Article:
Embodied greenhouse gas emissions from PV systems in Norwegian residential Zero Emission Pilot Buildings
Journal article, Peer reviewed
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Original versionSolar Energy. 2016, 133 155-171. 10.1016/j.solener.2016.03.063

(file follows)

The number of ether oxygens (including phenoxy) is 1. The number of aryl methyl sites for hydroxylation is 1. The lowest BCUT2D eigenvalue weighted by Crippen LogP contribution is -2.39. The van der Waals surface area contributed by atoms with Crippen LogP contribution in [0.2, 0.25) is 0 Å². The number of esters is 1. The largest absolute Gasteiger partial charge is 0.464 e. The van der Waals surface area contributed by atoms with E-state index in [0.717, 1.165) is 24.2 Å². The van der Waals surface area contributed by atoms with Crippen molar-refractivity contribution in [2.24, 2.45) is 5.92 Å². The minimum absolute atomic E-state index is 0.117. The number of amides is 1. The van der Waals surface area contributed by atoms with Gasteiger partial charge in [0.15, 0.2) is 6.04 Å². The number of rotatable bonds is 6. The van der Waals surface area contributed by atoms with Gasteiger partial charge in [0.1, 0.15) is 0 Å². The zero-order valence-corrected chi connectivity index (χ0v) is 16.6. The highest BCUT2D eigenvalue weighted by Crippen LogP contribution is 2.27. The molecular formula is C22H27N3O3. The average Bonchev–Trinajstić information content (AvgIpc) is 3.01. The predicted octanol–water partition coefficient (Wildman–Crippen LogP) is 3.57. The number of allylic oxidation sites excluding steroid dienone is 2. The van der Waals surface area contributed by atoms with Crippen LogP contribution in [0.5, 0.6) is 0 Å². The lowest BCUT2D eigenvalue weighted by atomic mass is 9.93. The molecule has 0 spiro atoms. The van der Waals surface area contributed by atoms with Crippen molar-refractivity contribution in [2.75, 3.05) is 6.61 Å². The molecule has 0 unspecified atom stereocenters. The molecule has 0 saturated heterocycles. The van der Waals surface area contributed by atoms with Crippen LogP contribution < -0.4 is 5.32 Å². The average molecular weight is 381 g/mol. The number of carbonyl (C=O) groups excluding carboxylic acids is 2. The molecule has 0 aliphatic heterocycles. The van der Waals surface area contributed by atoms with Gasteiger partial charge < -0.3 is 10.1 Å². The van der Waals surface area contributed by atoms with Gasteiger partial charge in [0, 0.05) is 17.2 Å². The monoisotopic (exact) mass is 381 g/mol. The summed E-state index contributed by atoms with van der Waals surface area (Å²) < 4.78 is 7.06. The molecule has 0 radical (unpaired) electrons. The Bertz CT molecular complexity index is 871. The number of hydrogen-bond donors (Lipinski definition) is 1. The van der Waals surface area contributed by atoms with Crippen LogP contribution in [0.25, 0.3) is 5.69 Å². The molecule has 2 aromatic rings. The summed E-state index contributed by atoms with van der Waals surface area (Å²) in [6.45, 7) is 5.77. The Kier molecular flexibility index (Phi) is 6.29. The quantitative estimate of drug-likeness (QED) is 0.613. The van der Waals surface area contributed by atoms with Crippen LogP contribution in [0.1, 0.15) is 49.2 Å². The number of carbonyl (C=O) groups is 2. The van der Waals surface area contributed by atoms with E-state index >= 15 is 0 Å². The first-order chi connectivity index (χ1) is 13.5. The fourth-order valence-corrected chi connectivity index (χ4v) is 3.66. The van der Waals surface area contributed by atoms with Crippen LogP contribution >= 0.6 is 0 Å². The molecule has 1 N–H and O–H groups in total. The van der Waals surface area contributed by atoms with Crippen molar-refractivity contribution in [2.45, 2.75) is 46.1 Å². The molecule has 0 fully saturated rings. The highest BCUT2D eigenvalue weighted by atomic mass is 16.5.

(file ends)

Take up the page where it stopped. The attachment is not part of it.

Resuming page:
Greenhouse gas (GHG) emissions from the combustion of fossil energy need to be reduced to combat global climate change. For zero energy and Zero Emission Buildings (ZEB), photovoltaic solar energy systems are often installed. When the goal is to build a life cycle Zero Emission Building, all emissions come under scrutiny. Emissions from photovoltaic (PV) energy systems in Zero Emission Buildings have been shown to have a relative large share of material emissions. In this paper, we compare GHG emissions per kW h of electricity and greenhouse gas emission payback times (GPBT) for three residential PV systems in Zero Emission Pilot Buildings in Norway. All the buildings have roof mounted PV systems with different design solutions. The objective is to analyse the emission loads and GPBT of these three systems to facilitate for more informed choices of energy systems for Zero Emission Buildings. The results show that the total embodied emissions allocated per square meter of module area are around 150–350 kg CO2 eq/m2 for the three different systems. Emissions from the mounting systems vary from 10 to 25 kg CO2 eq/m2 depending on the material types and quantities used. When modules replace other roofing materials, such as roof tiles, mounting emissions were reduced by approximately 60%. GHG emissions per kW h electricity produced were in the range of 30–120 g CO2 eq/kW h for the different systems. The system with the lowest emissions was the largest system, which had a simple mounting structure and modules with reused cells. It was found that the GPBT was strongly dependent on the scenario used for electricity grid emissions. By applying a dynamic emission payback scenario with an optimistic reduction of emissions from the European electricity grid, the GPBT was 3–8 years for the different systems. When comparing the emissions with current Norwegian hydropower emissions, of around 20 g CO2 eq/kW h, it was found that all of the PV system’s emissions were higher. When compared to a mainly fossil fuel based grid, all the PV system’s emissions are low. This study highlights the importance of reliable emission documentation for PV modules and their mounting structures on the market.